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Christmas is fast approaching, and New Bern, Connecticut, is about to receive the gift of a new pastor, hired sight unseen to fill in while Reverend Tucker is on sabbatical. Meanwhile, Margot Matthews' friend, Abigail, is trying to match-make even though Margot has all ...
Christmas is fast approaching, and New Bern, Connecticut, is about to receive the gift of a new pastor, hired sight unseen to fill in while Reverend Tucker is on sabbatical. Meanwhile, Margot Matthews' friend, Abigail, is trying to match-make even though Margot has all but given up on romance. She loves her job at the Cobbled Court Quilt Shop and the life and friendships she's made in New Bern;she just never thought she'd still be single on her fortieth birthday.
It's a shock to the entire town when Phillip A. Clarkson turns out to be Philippa. Truth be told, not everyone is happy about having a female pastor. Yet despite a rocky start, Philippa begins to settle in--finding ways to ease the townspeople's burdens, joining the quilting circle, and forging a fast friendship with Margot. When tragedy threatens to tear Margot's family apart, that bond--and the help of her quilting sisterhood--will prove a saving grace. And as she untangles her feelings for another new arrival in town, Margot begins to realize that it is the surprising detours woven into life's fabric that provide its richest hues and deepest meaning. . .
"This is one very talented writer. . .watch her star rise!" --Debbie Macomber
Today, I turned forty.
I wanted to let this birthday pass unnoticed, but when my lunch break came I decided I deserved a treat and walked around the corner to the Blue Bean Coffee Shop and Bakery, known to locals in New Bern, Connecticut, as the Bean.
My table was near a window frosted with little icy snowflake patterns where I could watch people bundled in scarves, hats, and thick wool coats scurrying from shop to shop in search of the perfect Christmas gift. When the waitress came by I ordered a plate of nachos, loaded with extra everything including so much sour cream they ought to serve it with a side of Lipitor.
Six bites in, a glob of guacamole and chili slipped off my chip and onto my chest. Dipping a napkin in water to clean up the mess only made it worse. My white sweater looked like a toddler's finger-painting project. I was on my way to the restroom to clean up when I spotted Arnie sitting in the back booth with Kiera Granger. That's where people sit when they don't want other people to know what they're up to. It doesn't do any good. Everybody in New Bern is well informed about the business of everybody else in New Bern.
On another day maybe I'd have been able to forget the sight of Arnie and Kiera sitting in the dimly lit booth, heads together, hands nearly but not quite touching as they talked intently, so intently that Arnie didn't even see me, but not today. I left my food and twenty dollars on the table and ran out the door and into the street, wishing the blustery December snowfall would turn into a blizzard and hide me from the world.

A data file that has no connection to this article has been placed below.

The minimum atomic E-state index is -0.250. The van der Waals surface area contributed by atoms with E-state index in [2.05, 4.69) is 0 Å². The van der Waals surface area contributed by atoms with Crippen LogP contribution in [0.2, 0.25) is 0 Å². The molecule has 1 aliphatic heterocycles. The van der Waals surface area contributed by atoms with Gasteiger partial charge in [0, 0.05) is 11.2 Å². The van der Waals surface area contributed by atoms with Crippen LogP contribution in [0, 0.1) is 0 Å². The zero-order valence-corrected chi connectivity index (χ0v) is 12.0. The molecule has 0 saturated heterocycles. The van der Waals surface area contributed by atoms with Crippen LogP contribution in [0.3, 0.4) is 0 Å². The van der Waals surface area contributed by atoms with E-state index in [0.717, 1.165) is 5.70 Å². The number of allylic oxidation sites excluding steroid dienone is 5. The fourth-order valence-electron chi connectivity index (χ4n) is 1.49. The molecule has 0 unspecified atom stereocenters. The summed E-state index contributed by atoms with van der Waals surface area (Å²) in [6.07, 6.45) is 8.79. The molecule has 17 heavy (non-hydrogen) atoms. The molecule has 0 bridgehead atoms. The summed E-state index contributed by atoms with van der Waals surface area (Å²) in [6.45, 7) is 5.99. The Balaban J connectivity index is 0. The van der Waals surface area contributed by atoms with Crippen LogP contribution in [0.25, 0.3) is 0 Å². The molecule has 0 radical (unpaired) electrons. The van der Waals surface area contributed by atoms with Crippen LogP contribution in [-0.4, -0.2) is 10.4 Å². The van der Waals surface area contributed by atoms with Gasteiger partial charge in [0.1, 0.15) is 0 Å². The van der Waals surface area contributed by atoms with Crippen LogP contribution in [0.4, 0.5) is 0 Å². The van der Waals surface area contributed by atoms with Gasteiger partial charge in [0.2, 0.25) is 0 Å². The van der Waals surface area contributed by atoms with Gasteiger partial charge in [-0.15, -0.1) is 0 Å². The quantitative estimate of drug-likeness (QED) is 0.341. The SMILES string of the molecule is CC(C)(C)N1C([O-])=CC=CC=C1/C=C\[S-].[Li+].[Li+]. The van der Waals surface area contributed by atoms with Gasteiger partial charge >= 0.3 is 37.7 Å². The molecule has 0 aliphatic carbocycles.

With only five shopping days until Christmas, Evelyn would need all hands on deck, but I couldn't face going back to work. I fumbled around in my bag until I found my cell phone. Evelyn answered on the fifth ring.
"Cobbled Court Quilts. May I help you?"
I heard a car round the corner; the engine was so loud that I'm sure everyone within three blocks could hear it. I stopped in my tracks, hoping the heap would pass so I could continue my conversation. Instead, it slowed to a crawl and the noise from the engine grew even louder. I pressed the phone closer to my left ear, covered the right with my free hand, and shouted into the receiver.
"Evelyn? It's Margot."
"Margot? What's all that noise? I can barely hear you. Where are you?"
"I'm going home."
I held the phone directly in front of my mouth, practically screaming into it. "I'm going home. I'm not feeling very well. I'm sorry, but ... aack!"
A blast from the car horn nearly made me jump out of my skin. It was more of a bleep than a blast, the kind of short, sharp tap on the horn that drivers use to alert other drivers that the signal has gone green, but what did that matter? At close range the effect was the same. I yelped and dropped the phone, dropping my call in the process.
When I regained my balance, my phone, and some of my composure, I turned toward the street and saw a low-slung, bright blue "muscle car," rusty in spots and with multiple dents, a tailpipe choking clouds of smoke, topped by a roof rack carrier piled high with possessions and covered with a plastic tarp that was held in place by black bungee cords—sort of. The tarp was loose on one side, exposing some boxes, a big black musical instrument case, and a hockey stick. Quite a collection.